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#5 Scott Bullock

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Posted 12 December 2009 - 06:12 PM

Hi Bernie!

That plastic bag idea is a good one. Living in Colorado, I've shot a lot of cold weather stuff - I wish I'd known about that plastic bag concept a long time ago.

Out of curiosity, what is the temperature range on the (factory) lubricants in an Eclair (ACL and NPR) camera? There are special lubricants for extreme cold and extreme heat, correct?
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#6 Bernie O'Doherty

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Posted 12 December 2009 - 06:58 PM

That's correct Scott. Normally, when going into extreme cold, all the standard lube is cleaned out of camera. mags and lenses. This is replaced with very low viscosity synthetic lubrication. I have the original Eclair lubrication from the factory, and should have enough 'till they plant me.
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#7 Evan Ferrario

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Posted 21 December 2009 - 04:48 PM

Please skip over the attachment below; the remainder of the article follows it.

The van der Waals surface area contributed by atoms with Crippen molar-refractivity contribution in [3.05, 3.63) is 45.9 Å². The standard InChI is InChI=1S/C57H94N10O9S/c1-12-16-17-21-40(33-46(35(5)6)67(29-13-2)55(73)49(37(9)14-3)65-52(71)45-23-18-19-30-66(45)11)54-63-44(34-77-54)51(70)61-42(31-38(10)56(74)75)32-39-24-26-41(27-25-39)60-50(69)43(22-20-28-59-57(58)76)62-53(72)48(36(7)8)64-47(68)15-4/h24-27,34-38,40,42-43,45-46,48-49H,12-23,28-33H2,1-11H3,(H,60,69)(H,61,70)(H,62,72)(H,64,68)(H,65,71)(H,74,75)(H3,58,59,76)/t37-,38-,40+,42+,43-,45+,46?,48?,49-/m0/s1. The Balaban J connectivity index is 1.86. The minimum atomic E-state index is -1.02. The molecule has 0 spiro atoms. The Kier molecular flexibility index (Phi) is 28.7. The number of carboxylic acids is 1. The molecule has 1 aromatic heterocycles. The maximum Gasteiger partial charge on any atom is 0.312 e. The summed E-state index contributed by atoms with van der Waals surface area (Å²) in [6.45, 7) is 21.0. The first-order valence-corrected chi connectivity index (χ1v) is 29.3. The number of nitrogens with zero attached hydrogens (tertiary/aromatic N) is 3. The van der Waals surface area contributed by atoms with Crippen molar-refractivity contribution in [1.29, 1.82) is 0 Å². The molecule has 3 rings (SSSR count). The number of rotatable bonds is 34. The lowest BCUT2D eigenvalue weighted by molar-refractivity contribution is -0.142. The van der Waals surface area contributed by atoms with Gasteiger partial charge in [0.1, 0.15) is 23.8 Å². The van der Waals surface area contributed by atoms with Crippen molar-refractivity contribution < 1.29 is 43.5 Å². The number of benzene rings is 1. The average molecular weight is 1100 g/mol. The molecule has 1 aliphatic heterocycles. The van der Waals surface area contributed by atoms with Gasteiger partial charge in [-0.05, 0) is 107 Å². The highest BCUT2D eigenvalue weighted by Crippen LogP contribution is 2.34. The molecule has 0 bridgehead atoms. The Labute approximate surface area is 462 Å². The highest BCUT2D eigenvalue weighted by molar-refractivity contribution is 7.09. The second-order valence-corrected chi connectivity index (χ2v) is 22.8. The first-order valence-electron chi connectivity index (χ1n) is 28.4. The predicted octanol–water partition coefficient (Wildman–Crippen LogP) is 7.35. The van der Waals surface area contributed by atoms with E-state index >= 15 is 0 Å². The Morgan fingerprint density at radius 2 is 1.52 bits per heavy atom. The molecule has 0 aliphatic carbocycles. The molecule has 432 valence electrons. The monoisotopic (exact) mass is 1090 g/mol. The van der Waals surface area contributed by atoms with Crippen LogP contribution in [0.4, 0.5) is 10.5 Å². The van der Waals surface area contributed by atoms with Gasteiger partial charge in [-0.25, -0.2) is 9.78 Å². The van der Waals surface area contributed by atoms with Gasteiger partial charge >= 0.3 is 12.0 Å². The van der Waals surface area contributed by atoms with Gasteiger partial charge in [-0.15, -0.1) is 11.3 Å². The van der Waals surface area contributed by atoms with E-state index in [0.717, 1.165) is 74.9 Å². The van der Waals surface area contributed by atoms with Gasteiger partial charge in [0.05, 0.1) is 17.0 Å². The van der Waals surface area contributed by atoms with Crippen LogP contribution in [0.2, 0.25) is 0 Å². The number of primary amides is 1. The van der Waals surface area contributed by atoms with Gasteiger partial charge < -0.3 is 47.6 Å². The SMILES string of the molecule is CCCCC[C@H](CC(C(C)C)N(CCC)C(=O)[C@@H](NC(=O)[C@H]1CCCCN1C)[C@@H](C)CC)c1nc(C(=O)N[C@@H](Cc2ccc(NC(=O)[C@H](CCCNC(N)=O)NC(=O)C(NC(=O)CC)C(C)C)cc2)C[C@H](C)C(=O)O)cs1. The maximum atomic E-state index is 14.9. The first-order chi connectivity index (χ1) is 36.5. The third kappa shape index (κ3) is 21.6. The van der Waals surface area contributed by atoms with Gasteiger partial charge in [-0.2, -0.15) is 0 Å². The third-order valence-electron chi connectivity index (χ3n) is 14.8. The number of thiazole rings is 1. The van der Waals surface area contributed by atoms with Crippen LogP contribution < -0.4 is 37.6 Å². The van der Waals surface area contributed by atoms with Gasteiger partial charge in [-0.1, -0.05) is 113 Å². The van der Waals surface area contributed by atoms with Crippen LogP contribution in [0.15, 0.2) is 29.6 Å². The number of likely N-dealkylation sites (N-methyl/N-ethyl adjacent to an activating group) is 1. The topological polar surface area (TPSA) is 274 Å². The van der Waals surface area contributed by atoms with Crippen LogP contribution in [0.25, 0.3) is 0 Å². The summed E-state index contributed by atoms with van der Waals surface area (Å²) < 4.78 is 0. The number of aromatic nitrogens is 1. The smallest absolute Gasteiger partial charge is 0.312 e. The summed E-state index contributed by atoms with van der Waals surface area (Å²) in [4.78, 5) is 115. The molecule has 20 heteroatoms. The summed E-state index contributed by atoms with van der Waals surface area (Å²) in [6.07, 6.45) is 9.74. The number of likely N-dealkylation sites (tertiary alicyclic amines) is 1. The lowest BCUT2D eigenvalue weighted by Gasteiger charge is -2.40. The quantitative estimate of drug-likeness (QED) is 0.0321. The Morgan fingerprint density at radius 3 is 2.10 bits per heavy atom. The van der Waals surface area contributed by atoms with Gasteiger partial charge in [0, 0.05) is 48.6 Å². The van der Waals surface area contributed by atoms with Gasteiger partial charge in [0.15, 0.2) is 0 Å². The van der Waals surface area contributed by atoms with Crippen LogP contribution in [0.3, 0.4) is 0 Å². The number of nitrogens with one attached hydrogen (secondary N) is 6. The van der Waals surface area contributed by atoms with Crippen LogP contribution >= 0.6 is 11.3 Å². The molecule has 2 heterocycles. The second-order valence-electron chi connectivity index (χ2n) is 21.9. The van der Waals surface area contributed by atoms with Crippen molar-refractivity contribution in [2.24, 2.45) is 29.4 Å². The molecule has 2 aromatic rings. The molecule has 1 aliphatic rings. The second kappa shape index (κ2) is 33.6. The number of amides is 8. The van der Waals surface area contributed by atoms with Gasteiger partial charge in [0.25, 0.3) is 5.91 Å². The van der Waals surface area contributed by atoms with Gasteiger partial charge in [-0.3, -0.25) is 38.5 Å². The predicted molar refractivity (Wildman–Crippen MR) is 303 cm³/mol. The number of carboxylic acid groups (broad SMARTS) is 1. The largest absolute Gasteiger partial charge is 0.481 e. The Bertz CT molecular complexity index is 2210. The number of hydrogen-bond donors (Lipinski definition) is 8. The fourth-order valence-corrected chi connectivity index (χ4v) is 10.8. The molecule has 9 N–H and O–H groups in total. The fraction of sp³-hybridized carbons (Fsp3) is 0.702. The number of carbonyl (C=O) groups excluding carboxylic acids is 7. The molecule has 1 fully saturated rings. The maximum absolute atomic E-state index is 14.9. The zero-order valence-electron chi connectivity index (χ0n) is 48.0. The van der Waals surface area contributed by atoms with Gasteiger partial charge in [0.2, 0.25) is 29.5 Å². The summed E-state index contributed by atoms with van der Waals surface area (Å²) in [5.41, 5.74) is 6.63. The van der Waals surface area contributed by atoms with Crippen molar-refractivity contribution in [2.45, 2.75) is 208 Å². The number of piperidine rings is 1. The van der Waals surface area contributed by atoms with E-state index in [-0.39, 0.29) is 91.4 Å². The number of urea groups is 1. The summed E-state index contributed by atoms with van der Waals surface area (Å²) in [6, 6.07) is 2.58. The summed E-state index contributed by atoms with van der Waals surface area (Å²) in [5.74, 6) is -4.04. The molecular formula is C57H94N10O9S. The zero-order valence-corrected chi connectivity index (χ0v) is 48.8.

Well we shot the scene on friday night from about midnight to 3 am. It was probably around 10-15 degrees fahrenheit but I didn't have a thermometer to check.

I kept the camera outside in an open trunk and kept the battery inside the car between takes. Towards the end of the shoot, I had the battery outside for about 45 mins straight and the sync light started to blink lightly. I switched batteries and it worked fine for another half hour before starting to blink again. By then I was just shooting some B roll so it was fine to stop.

I guess the cold made the batteries go dead fairly fast but other than that, the camera worked great.

The one problem I did have was shooting another part of the short. It was a scene where I followed a character inside a house from the outside. Once inside the warm house, the lens started to fog from the change of temperature. I didn't notice what it was until after the shot, but I'm not sure how quickly the lens started to fog and if I can use the shot. I found it was best to let the camera either warm up or cool down to it's shooting environment.

I didn't use the NPR because the ACL worked great. Also the ACL is Ultra 16 so I wanted to get it all in that format. Having the 400 foot magazine, took me a while to track that down, was a big help with the ACL as well. I shot 2400 feet total but usually I shot one roll per scene and didn't have to stop to reload the film.

Sent the film off to cinelab and I am hoping for the best results, i probably will have a few reshoots but overall I think the camera worked great. This was the first large project I've shot on my acl.
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#8 Bernie O'Doherty

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Posted 21 December 2009 - 06:35 PM

Glad it worked out. You could adjust the storyline to say there was fog inside the house !

Best for the Holidays.